Remarks at Breakfast for Congressman Rahall

Office of the Press Secretary

For Immediate Release June 4, 1999


National Democratic Club
Washington. D.C.

10:15 A.M. EDT

THE PRESIDENT: First of all, I want to say to Congressman Rahall and his family, and Congressman Wise and Mr. O'Neill -- Congressman Patrick Kennedy was, a few moments ago, was here with us downstairs. I am very honored to be here and glad to have a chance to come here for Nick Rahall.

You know, he was talking all about the burdens of being 50. I thought it was burdensome, too, until I carefully considered the alternative. (Laughter.) And I have enjoyed my advancing years ever since.

I want to say, too, a special word of thanks to the people who are here from West Virginia, a state that has been uncommonly good and generous to me and to Vice President Gore in two elections and in the times in between; a state that has struggled with a lot of economic problems from coal to steel that we have been working hard to address and will continue to do so. And I want to thank all of you for being here for Nick.

We both ran for Congress when we were 27. The only difference is I got beat and he got elected. (Laughter.) I've often wondered what would have happened in my life if I had been elected to Congress when I was 27. (Laughter.) The one thing I did miss was the chance to serve with Tip O'Neill, a man I admire very much, and I'm very glad that Tom is here today.

There are many things that I appreciate about Nick Rahall. I appreciate the work he's done in transportation. I appreciate the fact that he and Bob both have stood by me in pursuing an economic strategy that has really brought our country back and given us the biggest surplus in history, and given us a chance not only to pay down our debt, but to save Social Security and Medicare for the baby boom generation in a way that does not require any tax increases whatever, and can, in fact, enable us to strengthen our economy. And I'm very grateful for that.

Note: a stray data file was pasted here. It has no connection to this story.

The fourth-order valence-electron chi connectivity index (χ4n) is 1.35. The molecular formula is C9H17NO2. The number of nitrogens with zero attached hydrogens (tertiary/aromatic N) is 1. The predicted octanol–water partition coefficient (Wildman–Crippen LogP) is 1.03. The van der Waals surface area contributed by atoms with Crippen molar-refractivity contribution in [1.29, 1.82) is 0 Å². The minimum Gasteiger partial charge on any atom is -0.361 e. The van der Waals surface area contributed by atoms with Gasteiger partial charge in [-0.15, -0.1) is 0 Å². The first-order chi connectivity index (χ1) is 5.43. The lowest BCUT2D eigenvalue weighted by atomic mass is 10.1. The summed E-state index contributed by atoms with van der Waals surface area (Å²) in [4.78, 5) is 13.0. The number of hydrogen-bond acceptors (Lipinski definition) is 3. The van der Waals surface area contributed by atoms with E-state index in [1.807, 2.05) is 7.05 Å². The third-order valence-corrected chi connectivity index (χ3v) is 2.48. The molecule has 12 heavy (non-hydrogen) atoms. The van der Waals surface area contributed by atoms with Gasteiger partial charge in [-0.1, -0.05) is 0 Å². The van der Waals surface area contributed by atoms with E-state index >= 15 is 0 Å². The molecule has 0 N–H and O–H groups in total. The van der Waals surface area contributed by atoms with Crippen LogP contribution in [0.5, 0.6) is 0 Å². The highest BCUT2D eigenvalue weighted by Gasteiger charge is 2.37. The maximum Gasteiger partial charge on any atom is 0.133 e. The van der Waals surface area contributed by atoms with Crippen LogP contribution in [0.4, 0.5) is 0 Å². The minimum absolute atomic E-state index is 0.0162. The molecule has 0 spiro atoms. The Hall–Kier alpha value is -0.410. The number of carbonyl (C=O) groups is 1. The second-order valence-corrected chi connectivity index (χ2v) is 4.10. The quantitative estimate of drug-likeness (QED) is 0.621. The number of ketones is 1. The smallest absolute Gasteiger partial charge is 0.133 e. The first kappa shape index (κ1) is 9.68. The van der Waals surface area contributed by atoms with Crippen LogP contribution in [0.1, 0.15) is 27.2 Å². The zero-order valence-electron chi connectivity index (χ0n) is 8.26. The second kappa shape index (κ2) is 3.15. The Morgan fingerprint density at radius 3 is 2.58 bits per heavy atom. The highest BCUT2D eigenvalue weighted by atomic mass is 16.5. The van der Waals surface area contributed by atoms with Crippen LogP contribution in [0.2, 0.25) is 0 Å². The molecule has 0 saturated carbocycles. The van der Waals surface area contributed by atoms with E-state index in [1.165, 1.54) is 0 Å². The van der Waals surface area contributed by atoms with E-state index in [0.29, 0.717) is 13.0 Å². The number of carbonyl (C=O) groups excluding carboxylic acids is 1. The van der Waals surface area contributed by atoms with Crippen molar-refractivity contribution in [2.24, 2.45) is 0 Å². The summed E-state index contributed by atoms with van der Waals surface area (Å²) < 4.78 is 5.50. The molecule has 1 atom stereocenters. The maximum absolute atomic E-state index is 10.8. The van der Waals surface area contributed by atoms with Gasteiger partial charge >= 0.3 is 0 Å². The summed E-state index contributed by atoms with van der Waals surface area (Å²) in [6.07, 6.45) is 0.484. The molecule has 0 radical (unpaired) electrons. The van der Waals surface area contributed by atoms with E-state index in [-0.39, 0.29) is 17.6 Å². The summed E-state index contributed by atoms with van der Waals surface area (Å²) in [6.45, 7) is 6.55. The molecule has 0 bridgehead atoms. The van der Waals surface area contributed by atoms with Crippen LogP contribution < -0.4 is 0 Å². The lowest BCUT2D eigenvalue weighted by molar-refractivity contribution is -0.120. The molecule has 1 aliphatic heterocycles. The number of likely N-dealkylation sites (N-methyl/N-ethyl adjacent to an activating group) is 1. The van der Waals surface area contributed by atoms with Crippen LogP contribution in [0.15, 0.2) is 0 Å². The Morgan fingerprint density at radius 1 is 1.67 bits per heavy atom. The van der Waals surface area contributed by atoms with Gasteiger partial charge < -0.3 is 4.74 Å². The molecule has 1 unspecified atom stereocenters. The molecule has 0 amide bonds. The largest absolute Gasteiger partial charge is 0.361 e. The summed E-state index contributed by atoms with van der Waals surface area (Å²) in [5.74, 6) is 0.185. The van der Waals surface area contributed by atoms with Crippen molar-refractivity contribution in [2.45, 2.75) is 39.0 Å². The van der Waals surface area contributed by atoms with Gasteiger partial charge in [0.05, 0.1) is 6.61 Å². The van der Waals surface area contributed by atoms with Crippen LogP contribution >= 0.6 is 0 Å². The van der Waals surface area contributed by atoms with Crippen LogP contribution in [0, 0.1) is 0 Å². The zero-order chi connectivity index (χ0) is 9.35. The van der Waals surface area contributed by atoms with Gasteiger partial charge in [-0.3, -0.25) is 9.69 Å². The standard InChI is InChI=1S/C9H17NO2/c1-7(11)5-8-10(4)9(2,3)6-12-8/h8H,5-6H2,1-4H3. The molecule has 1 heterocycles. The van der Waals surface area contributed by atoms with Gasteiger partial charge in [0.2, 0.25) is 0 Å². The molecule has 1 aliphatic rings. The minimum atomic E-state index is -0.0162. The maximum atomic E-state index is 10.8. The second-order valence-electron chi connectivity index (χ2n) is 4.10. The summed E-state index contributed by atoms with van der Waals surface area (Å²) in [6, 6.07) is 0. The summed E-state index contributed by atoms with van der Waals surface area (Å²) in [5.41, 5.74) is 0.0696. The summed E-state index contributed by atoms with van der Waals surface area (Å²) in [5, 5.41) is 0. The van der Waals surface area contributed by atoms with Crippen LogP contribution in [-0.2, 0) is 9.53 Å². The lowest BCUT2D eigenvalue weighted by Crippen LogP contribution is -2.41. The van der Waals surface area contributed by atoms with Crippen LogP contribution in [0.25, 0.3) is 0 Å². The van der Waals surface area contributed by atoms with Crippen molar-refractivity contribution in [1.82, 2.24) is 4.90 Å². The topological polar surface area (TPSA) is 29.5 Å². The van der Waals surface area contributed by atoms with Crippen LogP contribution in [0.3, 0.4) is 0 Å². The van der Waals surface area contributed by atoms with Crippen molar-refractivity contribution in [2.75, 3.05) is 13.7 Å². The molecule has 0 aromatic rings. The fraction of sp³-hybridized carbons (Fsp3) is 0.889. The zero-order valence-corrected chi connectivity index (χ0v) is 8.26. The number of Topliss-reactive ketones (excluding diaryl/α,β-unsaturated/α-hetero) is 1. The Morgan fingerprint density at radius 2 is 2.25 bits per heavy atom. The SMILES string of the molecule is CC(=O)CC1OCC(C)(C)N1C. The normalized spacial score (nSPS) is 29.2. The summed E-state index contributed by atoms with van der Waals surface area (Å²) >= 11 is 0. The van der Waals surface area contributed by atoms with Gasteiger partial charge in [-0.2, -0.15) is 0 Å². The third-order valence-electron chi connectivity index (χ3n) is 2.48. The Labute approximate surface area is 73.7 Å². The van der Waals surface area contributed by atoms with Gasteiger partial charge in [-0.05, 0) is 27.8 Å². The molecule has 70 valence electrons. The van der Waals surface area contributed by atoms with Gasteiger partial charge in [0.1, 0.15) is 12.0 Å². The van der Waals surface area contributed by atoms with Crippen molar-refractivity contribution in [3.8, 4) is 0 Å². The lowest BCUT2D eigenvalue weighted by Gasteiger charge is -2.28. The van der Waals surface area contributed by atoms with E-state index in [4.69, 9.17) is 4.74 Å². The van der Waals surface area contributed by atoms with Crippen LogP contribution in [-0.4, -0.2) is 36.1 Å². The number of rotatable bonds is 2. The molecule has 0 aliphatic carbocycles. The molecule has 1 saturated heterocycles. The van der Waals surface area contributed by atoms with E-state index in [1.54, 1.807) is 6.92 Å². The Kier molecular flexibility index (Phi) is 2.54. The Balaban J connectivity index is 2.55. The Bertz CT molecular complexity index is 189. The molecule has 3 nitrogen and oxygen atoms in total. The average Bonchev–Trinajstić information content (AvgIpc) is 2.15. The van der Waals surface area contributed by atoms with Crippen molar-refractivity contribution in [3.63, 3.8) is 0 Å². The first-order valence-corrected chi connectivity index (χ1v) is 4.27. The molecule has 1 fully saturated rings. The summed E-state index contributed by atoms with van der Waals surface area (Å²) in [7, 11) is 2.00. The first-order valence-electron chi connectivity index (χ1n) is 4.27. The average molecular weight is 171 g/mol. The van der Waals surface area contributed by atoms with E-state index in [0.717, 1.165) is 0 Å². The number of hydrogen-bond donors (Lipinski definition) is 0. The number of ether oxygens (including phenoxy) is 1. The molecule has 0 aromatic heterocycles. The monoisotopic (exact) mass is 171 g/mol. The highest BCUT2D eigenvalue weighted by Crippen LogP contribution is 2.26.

I'm very grateful that he has supported the efforts that I have tried to make to promote peace around the world. And like Nick and Bob, I hope that the announcement of the last few hours, the last day, in Kosovo portends a genuine agreement that will be honestly implemented, and that will lead to real reversal of the ethnic cleansing there; that the refugees will be able to go home in security and self-government; that the international force will be able to go in, that the Serb forces will be withdrawn.

I ask you to be both thankful and cautious. I have dealt with the Serbian leader now for over six years. There have been many agreements, and the only one that was kept was the one in Bosnia, where we had a force on the ground and a specific agreement. It has a lot in common with this and we're hopeful, but we need to see real action here.

I also want to thank Nick for his work for peace in the Middle East and for sensitive and fair treatment for Arab Americans and in American foreign policy, for the legitimate interests of all the people of the Middle East. He has done a very, very good job and I'm very proud of him for that. (Applause.)

I think it's interesting -- because I come from a state that is demographically very much like West Virginia -- in the 1980 census, Arkansas and West Virginia had the highest percentages of people living in their state who were born there of any two states in America, and I believe the highest percentage of people who identified themselves as Baptists. (Laughter.)

And we were an awful lot alike. We gave -- when President Carter ran for President in 1976, next to his home state of Georgia, Arkansas and West Virginia gave him the second and third-highest percentages of the vote. And West Virginia has been in the top five states for me, in both elections.